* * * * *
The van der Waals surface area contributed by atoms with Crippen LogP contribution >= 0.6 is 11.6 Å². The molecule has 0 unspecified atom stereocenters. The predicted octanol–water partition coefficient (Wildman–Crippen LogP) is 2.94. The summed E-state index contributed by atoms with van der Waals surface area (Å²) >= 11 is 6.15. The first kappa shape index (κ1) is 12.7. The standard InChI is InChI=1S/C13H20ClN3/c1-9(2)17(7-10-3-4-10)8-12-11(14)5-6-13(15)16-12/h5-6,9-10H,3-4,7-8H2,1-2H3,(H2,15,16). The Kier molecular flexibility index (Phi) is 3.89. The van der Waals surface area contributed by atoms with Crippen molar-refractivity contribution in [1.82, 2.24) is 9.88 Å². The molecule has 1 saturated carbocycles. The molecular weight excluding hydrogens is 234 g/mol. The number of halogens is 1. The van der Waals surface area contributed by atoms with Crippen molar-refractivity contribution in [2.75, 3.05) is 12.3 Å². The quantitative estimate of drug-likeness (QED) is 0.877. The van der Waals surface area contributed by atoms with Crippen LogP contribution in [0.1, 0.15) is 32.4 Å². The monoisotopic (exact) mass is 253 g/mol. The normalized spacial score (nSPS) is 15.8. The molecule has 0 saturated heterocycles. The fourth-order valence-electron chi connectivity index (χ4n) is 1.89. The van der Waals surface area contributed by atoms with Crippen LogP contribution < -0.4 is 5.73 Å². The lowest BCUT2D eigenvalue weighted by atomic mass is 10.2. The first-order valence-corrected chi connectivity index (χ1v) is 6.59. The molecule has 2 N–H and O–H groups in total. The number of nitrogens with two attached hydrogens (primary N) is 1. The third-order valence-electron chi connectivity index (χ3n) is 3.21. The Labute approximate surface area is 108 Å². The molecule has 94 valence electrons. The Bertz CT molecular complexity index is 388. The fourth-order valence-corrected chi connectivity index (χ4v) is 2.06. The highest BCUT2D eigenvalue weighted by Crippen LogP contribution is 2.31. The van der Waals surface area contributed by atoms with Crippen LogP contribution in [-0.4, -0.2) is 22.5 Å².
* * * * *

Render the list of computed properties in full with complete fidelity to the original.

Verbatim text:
The van der Waals surface area contributed by atoms with Crippen LogP contribution >= 0.6 is 11.6 Å². The molecule has 0 unspecified atom stereocenters. The predicted octanol–water partition coefficient (Wildman–Crippen LogP) is 2.94. The summed E-state index contributed by atoms with van der Waals surface area (Å²) >= 11 is 6.15. The first kappa shape index (κ1) is 12.7. The standard InChI is InChI=1S/C13H20ClN3/c1-9(2)17(7-10-3-4-10)8-12-11(14)5-6-13(15)16-12/h5-6,9-10H,3-4,7-8H2,1-2H3,(H2,15,16). The Kier molecular flexibility index (Phi) is 3.89. The van der Waals surface area contributed by atoms with Crippen molar-refractivity contribution in [1.82, 2.24) is 9.88 Å². The molecule has 1 saturated carbocycles. The molecular weight excluding hydrogens is 234 g/mol. The number of halogens is 1. The van der Waals surface area contributed by atoms with Crippen molar-refractivity contribution in [2.75, 3.05) is 12.3 Å². The quantitative estimate of drug-likeness (QED) is 0.877. The van der Waals surface area contributed by atoms with Crippen LogP contribution in [0.1, 0.15) is 32.4 Å². The monoisotopic (exact) mass is 253 g/mol. The normalized spacial score (nSPS) is 15.8. The molecule has 0 saturated heterocycles. The fourth-order valence-electron chi connectivity index (χ4n) is 1.89. The van der Waals surface area contributed by atoms with Crippen LogP contribution < -0.4 is 5.73 Å². The lowest BCUT2D eigenvalue weighted by atomic mass is 10.2. The first-order valence-corrected chi connectivity index (χ1v) is 6.59. The molecule has 2 N–H and O–H groups in total. The number of nitrogens with two attached hydrogens (primary N) is 1. The third-order valence-electron chi connectivity index (χ3n) is 3.21. The Labute approximate surface area is 108 Å². The molecule has 94 valence electrons. The Bertz CT molecular complexity index is 388. The fourth-order valence-corrected chi connectivity index (χ4v) is 2.06. The highest BCUT2D eigenvalue weighted by Crippen LogP contribution is 2.31. The van der Waals surface area contributed by atoms with Crippen LogP contribution in [-0.4, -0.2) is 22.5 Å².